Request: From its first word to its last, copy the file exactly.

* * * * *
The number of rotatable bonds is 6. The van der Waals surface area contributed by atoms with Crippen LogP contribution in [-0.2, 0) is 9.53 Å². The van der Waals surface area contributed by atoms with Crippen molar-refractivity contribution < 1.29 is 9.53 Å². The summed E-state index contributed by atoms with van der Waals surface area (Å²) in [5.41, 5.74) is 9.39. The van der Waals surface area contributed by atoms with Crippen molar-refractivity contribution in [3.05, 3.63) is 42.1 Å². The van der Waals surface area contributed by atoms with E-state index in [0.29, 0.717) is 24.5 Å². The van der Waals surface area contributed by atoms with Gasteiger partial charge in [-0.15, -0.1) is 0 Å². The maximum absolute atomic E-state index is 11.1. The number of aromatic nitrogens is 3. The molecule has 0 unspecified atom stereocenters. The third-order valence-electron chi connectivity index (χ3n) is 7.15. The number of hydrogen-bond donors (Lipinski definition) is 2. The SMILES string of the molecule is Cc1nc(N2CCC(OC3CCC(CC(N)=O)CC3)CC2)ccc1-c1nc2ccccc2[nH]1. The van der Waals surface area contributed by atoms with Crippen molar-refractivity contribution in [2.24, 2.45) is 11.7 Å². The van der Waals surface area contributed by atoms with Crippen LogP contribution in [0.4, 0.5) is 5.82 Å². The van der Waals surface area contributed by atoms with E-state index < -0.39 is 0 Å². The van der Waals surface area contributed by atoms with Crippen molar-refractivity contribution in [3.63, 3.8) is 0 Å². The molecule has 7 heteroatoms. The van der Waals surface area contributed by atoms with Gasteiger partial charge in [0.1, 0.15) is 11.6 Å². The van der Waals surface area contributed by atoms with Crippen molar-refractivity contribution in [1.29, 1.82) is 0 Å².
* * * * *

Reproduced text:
The number of rotatable bonds is 6. The van der Waals surface area contributed by atoms with Crippen LogP contribution in [-0.2, 0) is 9.53 Å². The van der Waals surface area contributed by atoms with Crippen molar-refractivity contribution < 1.29 is 9.53 Å². The summed E-state index contributed by atoms with van der Waals surface area (Å²) in [5.41, 5.74) is 9.39. The van der Waals surface area contributed by atoms with Crippen molar-refractivity contribution in [3.05, 3.63) is 42.1 Å². The van der Waals surface area contributed by atoms with E-state index in [0.29, 0.717) is 24.5 Å². The van der Waals surface area contributed by atoms with Gasteiger partial charge in [-0.15, -0.1) is 0 Å². The maximum absolute atomic E-state index is 11.1. The number of aromatic nitrogens is 3. The molecule has 0 unspecified atom stereocenters. The third-order valence-electron chi connectivity index (χ3n) is 7.15. The number of hydrogen-bond donors (Lipinski definition) is 2. The SMILES string of the molecule is Cc1nc(N2CCC(OC3CCC(CC(N)=O)CC3)CC2)ccc1-c1nc2ccccc2[nH]1. The van der Waals surface area contributed by atoms with Crippen molar-refractivity contribution in [2.24, 2.45) is 11.7 Å². The van der Waals surface area contributed by atoms with Crippen LogP contribution in [0.4, 0.5) is 5.82 Å². The van der Waals surface area contributed by atoms with E-state index < -0.39 is 0 Å². The van der Waals surface area contributed by atoms with Crippen molar-refractivity contribution in [3.63, 3.8) is 0 Å². The molecule has 7 heteroatoms. The van der Waals surface area contributed by atoms with Gasteiger partial charge in [0.1, 0.15) is 11.6 Å². The van der Waals surface area contributed by atoms with Crippen molar-refractivity contribution in [1.29, 1.82) is 0 Å².